Macy's, on Friday announced that Executive Chairman Terry Lundgren will retire from the board of directors, effective Jan. 31, and that Jeff Gennette, who has been CEO since March, will take his place.
The move will complete the planned transition announced in June 2016, and leaves the board with 10 directors, according to a company press release. Marna Whittington remains Lead Independent Director, the company also said.
The department store retailer is in the midst of a massive store count reduction, which has hit sales. Last month the company said that sales in the third quarter fell 6.1% to $5.28 billion, due in part to its large number of store closures. Same-store sales on an owned basis fell 4% in the third quarter and 3.6% on an owned plus licensed basis. The department store's gross margin improved slightly to $2.11 billion or 39.9% of net sales, compared to $2.24 billion or 39.8% in the year ago quarter, which Gennette attributed to the company's "tightly controlled inventory position."
Gennette's promotion to the top spot at Macy's was by no means unexpected. He started there in 1983 as a Macy's West executive trainee and steadily climbed the ranks, ultimately rising to president and de facto heir apparent to Lundgren following a five-year stint as chief merchandising officer. He's now been in the chief role for eight months.
"I have worked closely with Jeff and his team over the past two years, focusing on the changes and vision required for future success," Lundgren said. "I am confident that the company has the strategies, resources, talent and leadership to capitalize on the fundamental shifts in consumer shopping patterns we have all experienced."
Lundgren's departure from the board marks the last vestige of his tenure there — a decades-long venture that included a vast brick-and-mortar expansion that had to be unwound in recent years. It's not just about shrinking its huge footprint, however. Macy's has also shifted much of its focus to its new Backstage off-price unit, playing catchup to the likes of Nordstrom Rack, in an attempt to join in on the stellar performance of off-price retailers like TJX and Ross.
The retailer is also turning to its Bluemercury beauty unit to capitalize on consumer enthusiasm in that category, and is actually opening doors. In the third quarter, the company opened eight new freestanding Bluemercury beauty specialty stores and seven new Macy's Backstage off-price stores within existing Macy's stores.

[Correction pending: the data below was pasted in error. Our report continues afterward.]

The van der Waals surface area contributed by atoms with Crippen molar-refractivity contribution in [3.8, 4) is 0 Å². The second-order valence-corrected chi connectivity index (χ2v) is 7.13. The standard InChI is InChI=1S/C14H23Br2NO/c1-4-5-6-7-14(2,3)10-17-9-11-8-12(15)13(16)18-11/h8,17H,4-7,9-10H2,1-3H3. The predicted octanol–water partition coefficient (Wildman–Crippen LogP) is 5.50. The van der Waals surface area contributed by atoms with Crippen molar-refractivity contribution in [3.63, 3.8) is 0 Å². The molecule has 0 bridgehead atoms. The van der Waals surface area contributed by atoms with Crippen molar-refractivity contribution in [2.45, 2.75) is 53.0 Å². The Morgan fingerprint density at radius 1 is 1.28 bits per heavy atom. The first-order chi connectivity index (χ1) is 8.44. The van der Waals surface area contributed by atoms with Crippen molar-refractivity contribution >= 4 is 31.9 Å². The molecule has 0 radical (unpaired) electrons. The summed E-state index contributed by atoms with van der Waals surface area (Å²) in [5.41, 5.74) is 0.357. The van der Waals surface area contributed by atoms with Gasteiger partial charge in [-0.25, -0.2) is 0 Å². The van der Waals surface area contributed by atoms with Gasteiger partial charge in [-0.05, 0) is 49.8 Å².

But the company's positive spin last month — that its overall negative trajectory has been slowed by its improvements in earnings and margin — isn't the real story, according to retail analyst Nick Egelanian, president of retail development consultants SiteWorks International. The real story, according to Egelanian, is found in the department store's sales and same-store sales decreases. "Sales continue to decline, and I see no end in sight for this trend," he said in a note emailed to Retail Dive. "We expect to see more store closures and continuing sales contraction in 2018 and beyond."
Those declines will likely continue because the company's focus on off-price and beauty is inadequate, he warned. "We see this as a fundamentally flawed strategy that is unlikely to change the overall picture," he said. "TJX, Ross, Ulta Beauty and other discounters in Macy's merchandise space continue to open new stores at an aggressive pace, and we see this as an existential threat to Macy's business model."
GlobalData Retail Managing Director Neil Saunders agrees, saying that the business is suffering in part because Macy's lacks a holistic approach. "While there is no doubt that the company has made progress across some areas, change is far from comprehensive or far-reaching. We get the sense that Macy's fixes issues in a piecemeal way and that it lacks a unified vision for the future of the business," he said. "On the ground, this means it is hard for shoppers to see any material change, which is one of the reasons why Macy's continues to suffer from customer defections."
Gennette last month touted the company's revamped loyalty program, which he promised would help drive holiday sales, in light of already positive response from customers. But Saunders said such small-bore moves won't help the fact that Macy's has lackluster merchandising. However, with Lundgren's departure, Gennette may have more room to enact his vision, considering that radical change may have been difficult with Lundgren still hovering in the wings, according to observers speaking to Retail Dive this year.